In recent years, an increasing number of cases have been brought before the International Trade Commission (ITC) that may not warrant the agency’s remedy or even review. Increasingly, ITC complaints are leveraged as an end-run around the U.S. District Courts for plaintiffs seeking to enhance their negotiating position. In addition, the solitary remedy available to the ITC is the exclusion order. This “all-or-nothing” enforcement structure, which bans the import of goods deemed to be infringing, supercharges the potential consumer and public welfare impact of the cases the Commission reviews.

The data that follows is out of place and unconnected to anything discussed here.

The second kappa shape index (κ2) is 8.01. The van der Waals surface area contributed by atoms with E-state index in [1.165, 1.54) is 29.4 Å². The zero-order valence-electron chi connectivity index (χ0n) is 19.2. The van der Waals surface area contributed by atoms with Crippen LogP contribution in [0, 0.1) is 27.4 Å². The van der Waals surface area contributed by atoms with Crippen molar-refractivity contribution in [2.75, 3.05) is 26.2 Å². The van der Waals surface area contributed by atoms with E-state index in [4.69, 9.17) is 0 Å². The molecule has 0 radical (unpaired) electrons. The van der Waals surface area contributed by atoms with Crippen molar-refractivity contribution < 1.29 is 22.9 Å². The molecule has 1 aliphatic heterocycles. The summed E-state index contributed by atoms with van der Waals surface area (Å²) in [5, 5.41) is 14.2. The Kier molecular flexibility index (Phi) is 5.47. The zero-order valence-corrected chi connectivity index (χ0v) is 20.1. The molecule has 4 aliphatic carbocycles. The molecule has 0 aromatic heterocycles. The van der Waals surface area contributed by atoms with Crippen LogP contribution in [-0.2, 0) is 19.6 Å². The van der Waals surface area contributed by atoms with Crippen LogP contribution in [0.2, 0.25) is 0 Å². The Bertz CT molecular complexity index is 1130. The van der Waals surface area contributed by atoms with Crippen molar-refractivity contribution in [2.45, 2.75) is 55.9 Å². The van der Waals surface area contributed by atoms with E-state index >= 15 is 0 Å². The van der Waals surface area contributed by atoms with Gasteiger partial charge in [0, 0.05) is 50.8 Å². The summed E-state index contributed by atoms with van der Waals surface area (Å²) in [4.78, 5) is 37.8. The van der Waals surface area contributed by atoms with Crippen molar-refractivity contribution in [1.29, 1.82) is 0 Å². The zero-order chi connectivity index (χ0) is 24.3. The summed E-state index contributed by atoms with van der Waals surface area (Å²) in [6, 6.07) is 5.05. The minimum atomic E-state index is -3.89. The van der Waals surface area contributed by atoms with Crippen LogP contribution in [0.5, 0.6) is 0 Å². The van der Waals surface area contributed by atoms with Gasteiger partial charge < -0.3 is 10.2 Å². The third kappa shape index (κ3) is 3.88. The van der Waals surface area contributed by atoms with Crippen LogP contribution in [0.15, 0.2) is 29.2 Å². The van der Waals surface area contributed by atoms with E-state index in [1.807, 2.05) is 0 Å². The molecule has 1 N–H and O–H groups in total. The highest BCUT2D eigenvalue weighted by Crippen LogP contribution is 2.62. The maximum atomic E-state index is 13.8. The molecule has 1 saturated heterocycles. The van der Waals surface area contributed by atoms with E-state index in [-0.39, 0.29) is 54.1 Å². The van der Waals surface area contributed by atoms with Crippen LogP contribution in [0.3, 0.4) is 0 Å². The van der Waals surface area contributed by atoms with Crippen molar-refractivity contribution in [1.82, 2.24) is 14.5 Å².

This op-ed, published in The Hill, explains why the ITC should consider delaying its decisions in best interest of consumers and markets, rather than rushing to exclude products with questionable evidence.